bitcoin
  • Bitcoin bulls have long argued that the cryptocurrency is a hedge against inflation, particularly because of its fixed supply.
  • But bitcoin tanked this past week after stronger-than-expected inflation data when it theoretically should’ve gained.
  • We spoke to one bitcoin expert who isn’t concerned about bitcoin’s recent downward movement – and who said it’s still undervalued as an inflation hedge.
  • Sign up here for our daily newsletter, 10 Things Before the Opening Bell.

Fears of rising inflation came to a head on Wednesday when key data came in significantly higher than economists expected. Bitcoin, touted by some of its biggest supporters as an inflation hedge – because it has a finite supply, unlike the dollar – didn’t rise in response. It instead slumped around 7% on the day.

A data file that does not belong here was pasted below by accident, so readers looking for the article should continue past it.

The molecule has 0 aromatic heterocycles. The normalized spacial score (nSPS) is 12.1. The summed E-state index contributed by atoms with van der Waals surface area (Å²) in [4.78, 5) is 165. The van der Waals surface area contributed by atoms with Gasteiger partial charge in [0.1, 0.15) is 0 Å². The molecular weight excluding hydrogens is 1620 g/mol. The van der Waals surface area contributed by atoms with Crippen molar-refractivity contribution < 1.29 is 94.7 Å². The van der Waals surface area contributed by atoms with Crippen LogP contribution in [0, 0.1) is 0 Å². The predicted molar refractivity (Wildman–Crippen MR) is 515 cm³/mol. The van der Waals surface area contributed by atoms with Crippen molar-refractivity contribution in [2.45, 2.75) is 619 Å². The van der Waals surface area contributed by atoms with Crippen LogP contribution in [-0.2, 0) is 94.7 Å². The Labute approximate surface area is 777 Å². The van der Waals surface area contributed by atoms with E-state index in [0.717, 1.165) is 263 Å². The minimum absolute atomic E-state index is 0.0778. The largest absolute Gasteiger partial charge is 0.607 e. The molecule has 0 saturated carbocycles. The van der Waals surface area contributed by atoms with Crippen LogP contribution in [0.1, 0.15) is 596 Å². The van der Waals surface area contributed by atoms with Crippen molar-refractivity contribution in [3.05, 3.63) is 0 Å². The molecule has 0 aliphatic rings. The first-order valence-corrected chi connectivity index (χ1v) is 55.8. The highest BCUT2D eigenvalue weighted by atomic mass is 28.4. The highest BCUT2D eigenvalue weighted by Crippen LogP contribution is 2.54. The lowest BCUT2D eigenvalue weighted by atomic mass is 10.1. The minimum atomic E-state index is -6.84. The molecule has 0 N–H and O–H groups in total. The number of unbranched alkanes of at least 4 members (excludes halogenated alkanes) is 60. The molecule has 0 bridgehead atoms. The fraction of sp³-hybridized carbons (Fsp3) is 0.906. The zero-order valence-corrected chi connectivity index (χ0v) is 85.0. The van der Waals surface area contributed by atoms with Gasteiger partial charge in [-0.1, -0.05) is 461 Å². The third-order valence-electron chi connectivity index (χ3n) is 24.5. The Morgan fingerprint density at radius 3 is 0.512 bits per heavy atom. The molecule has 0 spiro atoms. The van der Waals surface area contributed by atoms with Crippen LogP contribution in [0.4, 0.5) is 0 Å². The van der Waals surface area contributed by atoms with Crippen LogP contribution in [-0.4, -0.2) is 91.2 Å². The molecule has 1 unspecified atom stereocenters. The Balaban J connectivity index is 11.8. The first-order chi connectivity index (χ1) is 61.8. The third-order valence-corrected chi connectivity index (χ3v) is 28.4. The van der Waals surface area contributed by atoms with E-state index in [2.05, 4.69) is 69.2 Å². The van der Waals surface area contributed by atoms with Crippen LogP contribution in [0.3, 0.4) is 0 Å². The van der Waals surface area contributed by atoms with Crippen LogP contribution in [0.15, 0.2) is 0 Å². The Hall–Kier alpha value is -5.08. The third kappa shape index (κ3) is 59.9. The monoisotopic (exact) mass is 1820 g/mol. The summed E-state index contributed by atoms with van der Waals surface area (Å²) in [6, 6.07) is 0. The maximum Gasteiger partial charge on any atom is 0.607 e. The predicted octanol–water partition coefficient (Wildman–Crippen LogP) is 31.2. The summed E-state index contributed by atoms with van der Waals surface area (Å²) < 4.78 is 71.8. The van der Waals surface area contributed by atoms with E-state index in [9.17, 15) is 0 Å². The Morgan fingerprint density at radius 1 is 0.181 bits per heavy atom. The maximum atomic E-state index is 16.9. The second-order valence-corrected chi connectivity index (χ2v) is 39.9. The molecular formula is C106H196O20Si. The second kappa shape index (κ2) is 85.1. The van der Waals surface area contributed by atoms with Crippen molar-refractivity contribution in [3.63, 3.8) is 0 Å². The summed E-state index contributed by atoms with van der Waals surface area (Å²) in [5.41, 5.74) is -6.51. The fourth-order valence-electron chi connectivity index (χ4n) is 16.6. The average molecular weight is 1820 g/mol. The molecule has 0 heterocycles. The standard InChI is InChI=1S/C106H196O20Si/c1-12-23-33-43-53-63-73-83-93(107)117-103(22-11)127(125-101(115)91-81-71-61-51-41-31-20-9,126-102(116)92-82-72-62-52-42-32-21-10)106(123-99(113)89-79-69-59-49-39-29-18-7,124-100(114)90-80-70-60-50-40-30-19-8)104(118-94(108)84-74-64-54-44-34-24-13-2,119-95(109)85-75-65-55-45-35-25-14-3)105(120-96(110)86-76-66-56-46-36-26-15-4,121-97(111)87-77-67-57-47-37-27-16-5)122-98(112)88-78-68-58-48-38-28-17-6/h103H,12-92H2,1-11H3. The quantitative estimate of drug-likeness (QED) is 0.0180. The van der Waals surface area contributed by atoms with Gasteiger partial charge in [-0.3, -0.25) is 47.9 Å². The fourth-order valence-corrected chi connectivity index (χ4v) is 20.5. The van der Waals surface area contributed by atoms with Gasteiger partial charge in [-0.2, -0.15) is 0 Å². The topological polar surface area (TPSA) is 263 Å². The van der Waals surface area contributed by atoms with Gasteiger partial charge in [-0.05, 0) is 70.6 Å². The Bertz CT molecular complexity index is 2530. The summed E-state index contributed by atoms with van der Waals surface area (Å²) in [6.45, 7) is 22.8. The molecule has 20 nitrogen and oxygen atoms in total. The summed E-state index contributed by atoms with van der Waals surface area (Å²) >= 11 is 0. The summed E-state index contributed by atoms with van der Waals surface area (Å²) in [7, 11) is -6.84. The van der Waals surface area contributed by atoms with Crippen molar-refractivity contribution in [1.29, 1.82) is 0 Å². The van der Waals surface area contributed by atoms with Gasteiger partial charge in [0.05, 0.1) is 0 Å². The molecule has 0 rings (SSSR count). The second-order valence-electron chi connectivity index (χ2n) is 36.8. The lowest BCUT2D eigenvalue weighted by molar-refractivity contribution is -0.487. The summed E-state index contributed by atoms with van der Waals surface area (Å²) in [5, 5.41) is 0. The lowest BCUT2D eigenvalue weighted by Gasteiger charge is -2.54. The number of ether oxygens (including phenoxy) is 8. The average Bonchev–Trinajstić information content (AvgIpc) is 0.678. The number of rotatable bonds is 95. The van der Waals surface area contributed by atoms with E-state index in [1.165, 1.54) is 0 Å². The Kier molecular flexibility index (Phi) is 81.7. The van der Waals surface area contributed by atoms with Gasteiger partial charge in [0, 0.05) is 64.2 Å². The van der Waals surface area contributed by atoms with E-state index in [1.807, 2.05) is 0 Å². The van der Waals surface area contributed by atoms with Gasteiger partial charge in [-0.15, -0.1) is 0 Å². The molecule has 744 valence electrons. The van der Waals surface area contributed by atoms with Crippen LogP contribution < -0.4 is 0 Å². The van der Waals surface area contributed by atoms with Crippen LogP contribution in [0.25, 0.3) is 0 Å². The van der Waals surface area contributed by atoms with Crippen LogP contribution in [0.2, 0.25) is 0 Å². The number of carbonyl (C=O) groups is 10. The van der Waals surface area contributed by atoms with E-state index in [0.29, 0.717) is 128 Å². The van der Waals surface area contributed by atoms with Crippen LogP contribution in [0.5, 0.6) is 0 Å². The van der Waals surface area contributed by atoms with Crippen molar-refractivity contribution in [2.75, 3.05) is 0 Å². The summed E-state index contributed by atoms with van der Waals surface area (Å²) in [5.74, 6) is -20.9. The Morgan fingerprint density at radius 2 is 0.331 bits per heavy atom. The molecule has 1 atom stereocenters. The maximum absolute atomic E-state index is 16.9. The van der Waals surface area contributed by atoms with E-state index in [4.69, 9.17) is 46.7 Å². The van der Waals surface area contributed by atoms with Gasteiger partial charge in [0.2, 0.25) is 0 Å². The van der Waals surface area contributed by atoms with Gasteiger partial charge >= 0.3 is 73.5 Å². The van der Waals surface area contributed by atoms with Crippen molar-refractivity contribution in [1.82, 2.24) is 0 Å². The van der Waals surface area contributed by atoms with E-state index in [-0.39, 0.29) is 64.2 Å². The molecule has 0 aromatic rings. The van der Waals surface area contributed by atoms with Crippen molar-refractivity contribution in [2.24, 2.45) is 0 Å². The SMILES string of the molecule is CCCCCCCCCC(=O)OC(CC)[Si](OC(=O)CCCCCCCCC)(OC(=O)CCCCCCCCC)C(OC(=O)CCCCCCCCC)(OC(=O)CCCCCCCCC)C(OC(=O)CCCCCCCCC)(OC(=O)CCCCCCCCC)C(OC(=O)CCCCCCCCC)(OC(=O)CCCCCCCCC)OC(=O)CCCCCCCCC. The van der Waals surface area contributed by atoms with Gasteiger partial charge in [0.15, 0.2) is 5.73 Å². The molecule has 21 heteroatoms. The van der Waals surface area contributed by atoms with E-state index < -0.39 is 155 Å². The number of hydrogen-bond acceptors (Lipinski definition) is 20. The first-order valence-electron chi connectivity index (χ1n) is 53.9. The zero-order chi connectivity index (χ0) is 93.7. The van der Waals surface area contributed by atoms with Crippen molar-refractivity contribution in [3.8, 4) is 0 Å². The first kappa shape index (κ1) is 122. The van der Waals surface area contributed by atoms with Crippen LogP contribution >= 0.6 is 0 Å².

Headline inflation data as measured by the Consumer Price Index rose 4.2% year-over-year in April, the fastest rate since 2008, while core inflation rose 0.9% in the largest monthly increase for the core index since 1982. The Dow shed nearly 700 points Wednesday.

Meanwhile, alleged inflation hedge bitcoin dropped below $50,000 to its lowest level in nearly three weeks.

The day that inflation fears hit a boiling point would have been bitcoin’s time to shine as the hedge against devalued, government-backed money its supporters claim it to be. With its fixed supply of 21 million bitcoin, the cryptocurrency is meant to protect against reckless central bank policy and helicopter money distributed by governments during the pandemic.

But as inflation concerns built in the weeks leading to Wednesday’s crescendo, bitcoin was unable to break out past new records. It has slumped 24% in the last month, and Elon Musk’s tweet about its environmental impact following the inflation print didn’t help.

The world’s most popular cryptocurrency may not be the hedge it is claimed to be, and its sensitivities to everything from local restrictions on bitcoin mining to Elon Musk’s latest tweets show that the coin is really treated by market participants as a risk asset and a vehicle for speculation.